Bloodstained: Curse of the Moon Review (Switch, 2018)

This is just a bonus game that came out of the kickstarter for Bloodstained: Ritual of the Night. But forget about this piece of info, because Curse of the Moon is a great game all on its own. It's so good I'd be surprised if the main game comes even close to this level of quality. Fingers crossed.

The first announcement video instantly sold me on it. It's classic Castlavania! But much less crude, plays smoother than the original NES titles and so is a lot easier and fairer than the games its based on. With different play modes the difficulty of this title is just right to please players of various skill levels.

The game begins with a short introduction to its setting. A text scrolls across the screen for a few seconds telling you about Zangestu and his quest to vanquish all demons. It's basic, but all the game needs. On that note I need to mention that the ending is really cool and has a depth you wouldn't expect of a game with next to no narrative events. Still, Curse of the Moon is a game you play for the gameplay first and foremost. There's little to no dialogue and cutscenes, and yet the characters feel distinct and unique. It's got the perfect balance of narration and gameplay - more games should be like this.

Curse of the Moon plays similar to Castlevania III on the NES. You start outside of the big bad's castle and fight your way through various dungeons, each with their own unique tileset. At the beginning you play as Zangetsu, who wields a sword of limited range. For the first 4 stages you have the option to recruit an additional character after beating the stage's boss. Doing so lets you access a wider array of abilities and tackle various situations fluidly, because the game lets you choose which character to control at any time. Losing a charater makes them unavailable until you lose a life, which happens when all charactes reach 0 HP, or until you clear a stage. This mechanic does a lot for replayability because each stage is divided into many paths of which most are only available with specific characters and abilities. It's one of those games where no playthrough is the same, much like the classic Sonic games where stages are divided into many many possible paths to take.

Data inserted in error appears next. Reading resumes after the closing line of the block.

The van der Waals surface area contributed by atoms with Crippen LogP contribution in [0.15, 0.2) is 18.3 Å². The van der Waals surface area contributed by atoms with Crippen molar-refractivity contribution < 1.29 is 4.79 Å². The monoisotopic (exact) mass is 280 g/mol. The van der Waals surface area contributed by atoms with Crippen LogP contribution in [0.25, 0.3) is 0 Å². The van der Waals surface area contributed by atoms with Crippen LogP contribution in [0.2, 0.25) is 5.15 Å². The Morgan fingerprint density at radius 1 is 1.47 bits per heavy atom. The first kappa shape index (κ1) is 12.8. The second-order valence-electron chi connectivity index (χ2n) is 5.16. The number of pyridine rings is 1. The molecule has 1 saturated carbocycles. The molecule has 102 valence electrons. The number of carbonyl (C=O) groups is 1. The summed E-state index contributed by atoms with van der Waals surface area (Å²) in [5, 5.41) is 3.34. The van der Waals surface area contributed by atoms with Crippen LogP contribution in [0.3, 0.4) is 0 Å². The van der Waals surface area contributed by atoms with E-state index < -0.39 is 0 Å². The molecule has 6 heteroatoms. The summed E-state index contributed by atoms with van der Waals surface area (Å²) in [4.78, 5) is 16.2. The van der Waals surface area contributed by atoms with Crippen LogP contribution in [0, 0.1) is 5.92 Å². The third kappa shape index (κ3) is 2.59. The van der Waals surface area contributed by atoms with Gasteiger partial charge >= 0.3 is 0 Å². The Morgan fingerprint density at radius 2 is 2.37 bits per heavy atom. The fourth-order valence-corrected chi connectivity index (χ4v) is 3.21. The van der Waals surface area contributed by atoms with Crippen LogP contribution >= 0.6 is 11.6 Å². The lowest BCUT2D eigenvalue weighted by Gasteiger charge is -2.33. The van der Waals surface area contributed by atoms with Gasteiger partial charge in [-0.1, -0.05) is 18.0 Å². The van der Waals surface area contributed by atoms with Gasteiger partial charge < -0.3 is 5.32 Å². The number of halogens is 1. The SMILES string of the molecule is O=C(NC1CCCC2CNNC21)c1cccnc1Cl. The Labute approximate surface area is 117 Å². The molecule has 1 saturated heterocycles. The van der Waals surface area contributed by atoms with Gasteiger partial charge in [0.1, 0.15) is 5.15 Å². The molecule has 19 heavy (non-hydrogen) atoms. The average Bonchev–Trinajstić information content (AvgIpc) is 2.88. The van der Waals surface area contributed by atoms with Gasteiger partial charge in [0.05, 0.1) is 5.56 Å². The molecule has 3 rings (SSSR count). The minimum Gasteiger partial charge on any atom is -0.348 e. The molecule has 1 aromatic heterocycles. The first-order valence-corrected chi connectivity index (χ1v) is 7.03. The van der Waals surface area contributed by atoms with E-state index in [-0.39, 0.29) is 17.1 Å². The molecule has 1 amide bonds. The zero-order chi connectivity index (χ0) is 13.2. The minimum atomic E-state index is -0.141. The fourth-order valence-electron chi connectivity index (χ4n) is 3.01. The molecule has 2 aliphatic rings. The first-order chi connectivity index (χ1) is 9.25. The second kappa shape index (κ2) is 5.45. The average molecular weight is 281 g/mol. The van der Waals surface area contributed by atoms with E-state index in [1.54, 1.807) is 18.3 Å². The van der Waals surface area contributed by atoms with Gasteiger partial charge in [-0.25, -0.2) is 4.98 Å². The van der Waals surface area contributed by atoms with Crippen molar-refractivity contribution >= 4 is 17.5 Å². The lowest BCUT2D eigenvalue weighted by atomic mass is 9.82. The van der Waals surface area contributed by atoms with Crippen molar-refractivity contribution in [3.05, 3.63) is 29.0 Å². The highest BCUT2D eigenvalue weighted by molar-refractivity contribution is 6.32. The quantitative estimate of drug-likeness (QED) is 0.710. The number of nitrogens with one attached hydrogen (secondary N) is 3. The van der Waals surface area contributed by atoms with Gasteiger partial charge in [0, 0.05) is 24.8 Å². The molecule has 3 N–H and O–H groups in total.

The first couple of stages are a bit on the easy side to ease in younger players that aren't used to games like this, but experienced players can rank up the challenge by choosing to kill or walk past Zangetsu's comrades. The former results in a single character game where Zangetsu earns extra skills that improve his mobility, the later is recommended for people that love real challenges because walking past the other characters means you will have to face the game with only one character, little health and limited capabilities. Zangetsu on his own is unable to obtain any of the various power ups that lie hidden in each stage. On the other hand the game comes with a casual mode for people that are having a hard time even on a normal playthrough with all charactes. In casual mode you have infinite life and characters don't bounce back after getting hit - protecting them from potentially getting thrown into a hole and dying on the spot.

The graphics are intentionally limited to low res sprites because the game aims to mimic the experience of classic NES games. Personally I find most modern games that limited themselves like this fail terribly at the visual style of yesteryear and present themselves with sprites that come across as cheap instead of retro. Curse of the moon is nothing like this, and on the contrary has some boss sprites that are too high in quality and thus look out of place for looking too good. That problem only happens with some bosses, so the game does a great job at mimicking the NES without looking cheap or bad.
The sound effects are spot on and the soundtrack is really good, although it doesn't mimic the original NES sound very well.

To say the least I enjoyed this one a lot. With all the diverging paths and various playstyles there's a lot of replay value in this otherwise short game. There's also a nightmare mode that unlocks after clearing the game normally with all characters. Nightmare mode is a little harder and features an exclusive final stage and ending. Definitely play this if you liked the game on normal. So far Bloodstained: Curse of the Moon is my personal game of the year for 2018, but then there hasn't been much competition for me. It's a real gem for sure and it would be neat if it got a physical release someday.